The first step is to inspect your home for any entry and exit points through which the bats may be entering. It is best to do this during the evening, right before dusk when the bats come out to feed.

Look for any gaps or holes in the roof, chimney, or attic walls, and also note the most used entrances and exits. You can also set up a dusk watch to observe the bats’ behavior.

Excluding Bats Without Killing Them

Once you’ve identified your home’s bat entry points, the next step is to block them. Before that, its important to make sure there are no bats inside the house, and this is done by carefully observing their behavior during dusk watch.

Excluding bats from your home without killing them requires patience and care. Once you have confirmed no bats are inside, seal off all the entry points except for one.

Installing Exclusion Devices

After sealing off entry points, its time to install exclusion devices. These are essentially one-way doors that prevent bats from entering, but allow them to fly out of the house.

You can buy or make your exclusion devices, but they should be sturdy, with strong mesh, and installed correctly to ensure they are effective. However, before installing these devices, it’s essential to ensure that no bats remain inside the home.

Monitoring and Cleaning the Area

After around a week or two, you can seal off the last remaining entry point. Once you are certain there are no bats left inside the home, it is safe to start the cleaning process.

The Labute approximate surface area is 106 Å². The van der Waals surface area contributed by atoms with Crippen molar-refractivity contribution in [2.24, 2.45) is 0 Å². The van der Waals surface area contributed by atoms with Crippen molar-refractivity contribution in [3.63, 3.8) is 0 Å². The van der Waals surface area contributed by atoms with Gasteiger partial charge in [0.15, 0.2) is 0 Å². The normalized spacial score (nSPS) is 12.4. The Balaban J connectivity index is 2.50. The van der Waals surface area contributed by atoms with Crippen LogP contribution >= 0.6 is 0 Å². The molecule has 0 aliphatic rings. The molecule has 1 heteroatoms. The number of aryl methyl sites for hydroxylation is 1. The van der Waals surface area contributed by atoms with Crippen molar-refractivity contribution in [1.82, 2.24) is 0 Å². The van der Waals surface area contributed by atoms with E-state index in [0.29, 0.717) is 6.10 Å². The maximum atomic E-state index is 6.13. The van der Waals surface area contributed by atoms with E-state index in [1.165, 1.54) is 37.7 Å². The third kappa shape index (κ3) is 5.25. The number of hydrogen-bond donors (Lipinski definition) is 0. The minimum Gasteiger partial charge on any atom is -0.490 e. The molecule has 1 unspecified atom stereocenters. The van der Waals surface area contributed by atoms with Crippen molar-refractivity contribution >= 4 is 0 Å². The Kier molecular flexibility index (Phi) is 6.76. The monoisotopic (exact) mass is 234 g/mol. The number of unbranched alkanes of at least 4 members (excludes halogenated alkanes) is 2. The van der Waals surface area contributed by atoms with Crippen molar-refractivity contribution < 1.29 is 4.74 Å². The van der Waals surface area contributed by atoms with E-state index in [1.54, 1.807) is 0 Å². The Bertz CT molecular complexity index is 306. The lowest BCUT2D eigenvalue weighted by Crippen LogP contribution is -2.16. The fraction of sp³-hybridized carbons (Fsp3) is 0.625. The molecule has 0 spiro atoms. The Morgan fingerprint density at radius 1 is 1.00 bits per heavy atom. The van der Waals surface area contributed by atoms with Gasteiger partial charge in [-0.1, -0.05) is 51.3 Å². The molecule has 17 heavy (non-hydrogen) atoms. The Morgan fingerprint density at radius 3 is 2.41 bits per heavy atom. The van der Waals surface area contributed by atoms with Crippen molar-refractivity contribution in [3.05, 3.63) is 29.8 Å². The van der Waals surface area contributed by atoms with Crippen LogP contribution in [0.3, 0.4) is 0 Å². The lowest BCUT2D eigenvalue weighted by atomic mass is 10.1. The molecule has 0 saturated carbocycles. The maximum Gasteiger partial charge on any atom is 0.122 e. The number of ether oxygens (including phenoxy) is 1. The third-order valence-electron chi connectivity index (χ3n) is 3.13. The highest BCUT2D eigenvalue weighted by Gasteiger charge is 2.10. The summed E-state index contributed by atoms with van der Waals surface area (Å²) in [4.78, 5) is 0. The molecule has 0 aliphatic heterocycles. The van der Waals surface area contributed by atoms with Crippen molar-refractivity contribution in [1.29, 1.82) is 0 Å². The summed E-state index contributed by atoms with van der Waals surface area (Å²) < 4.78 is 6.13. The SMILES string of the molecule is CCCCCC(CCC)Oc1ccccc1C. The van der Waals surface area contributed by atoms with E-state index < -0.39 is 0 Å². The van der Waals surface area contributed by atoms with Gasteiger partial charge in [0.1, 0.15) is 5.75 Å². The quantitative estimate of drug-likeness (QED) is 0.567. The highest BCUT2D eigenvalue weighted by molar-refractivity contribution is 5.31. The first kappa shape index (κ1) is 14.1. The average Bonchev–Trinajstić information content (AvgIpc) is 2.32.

It is important to note that bat guano can be harmful to human health, so diligence in cleaning is mandatory. Starting with safety gear, such as gloves and breathing masks, inspect the area and do a thorough cleaning.

After cleaning, monitor the home and inspect the area for guano for a few weeks, so that you can spot any signs of remaining bats. Once it looks like all bats have been successfully removed, clean the area thoroughly, dispose of any droppings inappropriately, and move on with the necessary repairs.

Bat Bite Risks and Treatment

Bats can transmit rabies through bites and scratches. If a person is bitten by a bat, it is critical to seek medical attention immediately.

Here are some steps to follow if there is a risk of exposure to rabies:

Washing Contact Areas with Soap and Water

If a person may have been bitten by a bat or had any contact with them, it is advisable to wash the exposed area thoroughly using soap and water. This simple measure can help to prevent any transmission of harmful bacteria that the bat may have picked up.

Seeking Medical Attention

Finally, if a person is bitten or exposed to bat saliva or blood, it is essential to seek medical attention immediately. Rabies is a fatal disease, and early treatment is crucial to prevent it from spreading.

While simple bite cases may require only a preventative vaccine, more severe bites may require medical attention.


Bats play an essential role in the ecosystem, particularly in insect control. However, bat infestations in your home can pose health risks to you and your family that should not be overlooked.

By humanely and safely removing the bats from your home using the steps outlined in this guide, you can maintain a healthy population of bats in the ecosystem, while ensuring your home is safe from the spread of disease and keeping the integrity of the structure.

Bat Repellent and Deterrent

While bats are important members of our ecosystem, having them in our homes or buildings can result in several health risks. Here are some effective ways to repel and deter bats from your home or property naturally.

Using Natural Bat Deterrents

One of the easiest ways to repel bats naturally is by using plants that emit scents that the bats don’t like. Some of these natural deterrents include lemongrass, peppermint, and eucalyptus.